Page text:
I was excited that two recent pilots —Damages and — feature female anti-heroes. What’s more they’re both of a certain age.
I talked about Damages’ Kate Hewes in a previous post. She’s ruthless, powerful and unapologetic. Plus she has great clothes and hair.
Grace Hanadarko of Saving Grace, a series written and created by Nancy Miller and airing on TNT, has over-processed hair, an unquenchable sexual appetite and no qualms about sleeping with her married partner. She swears like a sailor, drives a beat-up Porsche and she carries a gun. Plus she has a mean right hook which she puts to good use when someone slimy hits on her (if they’re not slimy, her clothes come right off).
(If you don’t have TNT, you might be able toon their website, but you’ll need Windows. I couldn’t test it out because I have a Mac.)
Grace, played by Holly Hunter, is naked and in the middle of a sexual encounter when we first meet her.
Moments later (moments well spent, by the way, swilling Jack Daniels, smoking and burping), she’s watching tv. The distraught father of a kidnapped child say that he knows the lord will bring his daughter home. Grace practically snort, “and then eliminate war and hunger.” She’s cynical too.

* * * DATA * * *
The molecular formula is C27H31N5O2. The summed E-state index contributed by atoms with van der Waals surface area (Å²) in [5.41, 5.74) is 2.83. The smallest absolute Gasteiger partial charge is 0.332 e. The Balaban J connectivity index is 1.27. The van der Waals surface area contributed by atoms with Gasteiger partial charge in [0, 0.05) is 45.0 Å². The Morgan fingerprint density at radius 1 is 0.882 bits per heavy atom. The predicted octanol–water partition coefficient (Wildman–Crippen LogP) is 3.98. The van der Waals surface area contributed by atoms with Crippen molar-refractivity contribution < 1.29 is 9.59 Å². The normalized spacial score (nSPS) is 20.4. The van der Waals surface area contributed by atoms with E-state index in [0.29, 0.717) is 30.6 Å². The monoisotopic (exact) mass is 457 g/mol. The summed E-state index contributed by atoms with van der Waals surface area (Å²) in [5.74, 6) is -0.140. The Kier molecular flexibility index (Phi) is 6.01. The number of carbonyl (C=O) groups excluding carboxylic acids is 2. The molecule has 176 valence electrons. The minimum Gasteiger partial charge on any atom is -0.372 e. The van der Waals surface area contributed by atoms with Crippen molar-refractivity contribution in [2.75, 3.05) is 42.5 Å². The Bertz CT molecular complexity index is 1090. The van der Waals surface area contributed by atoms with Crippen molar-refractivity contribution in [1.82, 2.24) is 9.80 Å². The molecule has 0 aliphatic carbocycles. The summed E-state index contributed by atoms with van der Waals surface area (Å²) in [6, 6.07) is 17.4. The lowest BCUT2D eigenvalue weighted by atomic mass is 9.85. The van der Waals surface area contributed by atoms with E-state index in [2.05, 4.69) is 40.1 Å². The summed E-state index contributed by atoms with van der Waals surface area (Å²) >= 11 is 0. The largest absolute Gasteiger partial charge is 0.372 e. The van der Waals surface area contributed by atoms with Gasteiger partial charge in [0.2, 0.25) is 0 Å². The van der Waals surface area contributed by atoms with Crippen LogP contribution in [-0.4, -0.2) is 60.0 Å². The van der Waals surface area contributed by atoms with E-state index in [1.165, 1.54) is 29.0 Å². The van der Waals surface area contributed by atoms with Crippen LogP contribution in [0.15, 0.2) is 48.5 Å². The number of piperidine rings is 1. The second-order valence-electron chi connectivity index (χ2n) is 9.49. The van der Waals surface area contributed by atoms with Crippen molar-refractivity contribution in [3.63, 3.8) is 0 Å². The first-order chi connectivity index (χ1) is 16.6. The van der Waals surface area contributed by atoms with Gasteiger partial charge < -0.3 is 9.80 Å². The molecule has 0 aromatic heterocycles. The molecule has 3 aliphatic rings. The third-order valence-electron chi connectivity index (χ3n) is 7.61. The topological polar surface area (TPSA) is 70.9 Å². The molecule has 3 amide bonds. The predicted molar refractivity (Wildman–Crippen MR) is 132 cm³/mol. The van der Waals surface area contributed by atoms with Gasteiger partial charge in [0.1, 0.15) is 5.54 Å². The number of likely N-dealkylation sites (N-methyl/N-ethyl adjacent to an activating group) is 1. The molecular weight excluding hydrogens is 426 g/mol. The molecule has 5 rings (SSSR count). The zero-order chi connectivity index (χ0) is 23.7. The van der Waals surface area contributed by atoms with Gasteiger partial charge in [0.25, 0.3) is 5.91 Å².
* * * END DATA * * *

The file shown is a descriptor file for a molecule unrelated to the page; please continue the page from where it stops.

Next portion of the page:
I was immediately madly in love with her. The character is a cop and watched her solve mysteries and abuse herself for as many seasons as they were willing to make the show.
Unfortunately, the show has a twist: an angel. Okay, he chews tobacco. But he’s still an angel. And he wants to save Grace. Hence the title of the show.
(I was going to put a clip from Youtube here, but they all feature the angel and the redemption story line when what I wanted to show you is Grace acting badly, so I had to pass.)
I’m totally bummed out. We finally get a show built around a foul mouthed, sexually-in-control, remorseless woman and along comes the rep of some God who’s not fond of boozing, cussing and fornication to clean her up.
What’s that about?
I don’t know. Maybe it’ll all twist into John from Cincinnati territory. Maybe it’ll turn out to be some quirky view of religion that won’t offend me. Maybe it’s going to turn out to be an important work that explores serious themes in a deep and meaningful way.
But come on.
Finally, a really fabulous bad girl with no regrets comes along. Do I really have to see her find religion? I wanted to watch her descent into hell.